And here I come to the most controversial point. Who leads the process of independence? The Catalan bourgeoisie is not exactly a very democratic bourgeoisie and is immersed in many scandals of corruption. Although the movement for independence is very transversal, it is highly questionable that independence will serve the working classes, as the parties of the Catalan bourgeoisie have approved in the Catalan government the biggest cuts in health and education among others and have supported the central government when the Spanish parliament has passed anti-democratic laws such as the “Law Mordaza” that cut many democratic rights in order to curb the protests of the citizens against antisocial policies. I personally would vote NO for independence for the reasons mentioned above. However, this does not detract from the right of self-determination of the people. I sincerely believe that the NO would win in a referendum, if it could be carried out with the necessary guarantees, and a democracy should allow the people to decide about their future.
The 2010 surveys indicated that 35% of Catalans wanted independence, but now the surveys say that there are almost 50% of Catalonians that want independence. In addition, several surveys point out that 80% of the Catalan people want a referendum and 60% have said that they will participate, even if the Spanish State forbids it.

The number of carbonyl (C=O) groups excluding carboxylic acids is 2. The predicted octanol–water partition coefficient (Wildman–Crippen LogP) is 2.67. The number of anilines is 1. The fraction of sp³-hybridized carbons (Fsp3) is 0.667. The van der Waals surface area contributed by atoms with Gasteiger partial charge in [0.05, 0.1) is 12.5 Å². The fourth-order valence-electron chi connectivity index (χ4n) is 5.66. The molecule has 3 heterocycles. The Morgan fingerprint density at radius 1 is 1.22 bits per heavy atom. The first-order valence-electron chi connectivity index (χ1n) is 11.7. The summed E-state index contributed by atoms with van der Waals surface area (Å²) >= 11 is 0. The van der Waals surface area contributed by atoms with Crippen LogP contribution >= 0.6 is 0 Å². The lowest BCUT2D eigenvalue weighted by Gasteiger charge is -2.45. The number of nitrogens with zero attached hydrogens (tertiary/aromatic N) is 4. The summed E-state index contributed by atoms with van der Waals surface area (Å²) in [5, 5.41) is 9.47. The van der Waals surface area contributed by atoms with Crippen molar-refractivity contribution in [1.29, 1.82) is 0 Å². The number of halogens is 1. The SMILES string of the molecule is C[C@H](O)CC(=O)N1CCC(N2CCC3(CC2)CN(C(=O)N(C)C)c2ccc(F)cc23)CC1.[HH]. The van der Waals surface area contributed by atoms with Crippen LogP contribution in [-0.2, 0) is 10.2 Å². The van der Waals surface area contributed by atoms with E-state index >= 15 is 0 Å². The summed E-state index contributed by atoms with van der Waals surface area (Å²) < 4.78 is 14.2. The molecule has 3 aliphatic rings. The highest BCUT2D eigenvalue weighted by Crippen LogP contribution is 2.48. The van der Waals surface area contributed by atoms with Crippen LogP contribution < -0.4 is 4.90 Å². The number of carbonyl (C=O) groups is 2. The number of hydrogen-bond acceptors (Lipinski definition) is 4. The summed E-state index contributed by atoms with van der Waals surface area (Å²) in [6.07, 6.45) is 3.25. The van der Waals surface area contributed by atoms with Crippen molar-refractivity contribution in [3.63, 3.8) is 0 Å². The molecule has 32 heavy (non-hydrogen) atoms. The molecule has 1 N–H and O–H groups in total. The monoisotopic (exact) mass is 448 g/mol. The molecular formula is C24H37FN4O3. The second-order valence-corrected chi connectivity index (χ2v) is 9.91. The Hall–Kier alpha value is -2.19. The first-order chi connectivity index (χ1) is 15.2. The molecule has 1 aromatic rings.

The repression and intransigence of the government of Mariano Rajoy have made many people in Catalonia stand for independence. And if his party continues with this repressive policy, it is expected that soon this number will increase.
I had already finished this article, but the events of today, 20 September, in Catalonia made me have to expand it. This morning the Civil Guard and the National Police Corps entered in several Catalan government departments, they have registered the departments and arrested some 14 people, including officials of the government of Catalonia. The leftist parties in Spain have called for a fight against this new repressive spiral of the central government of the PP that is a de facto state of exception in Catalonia.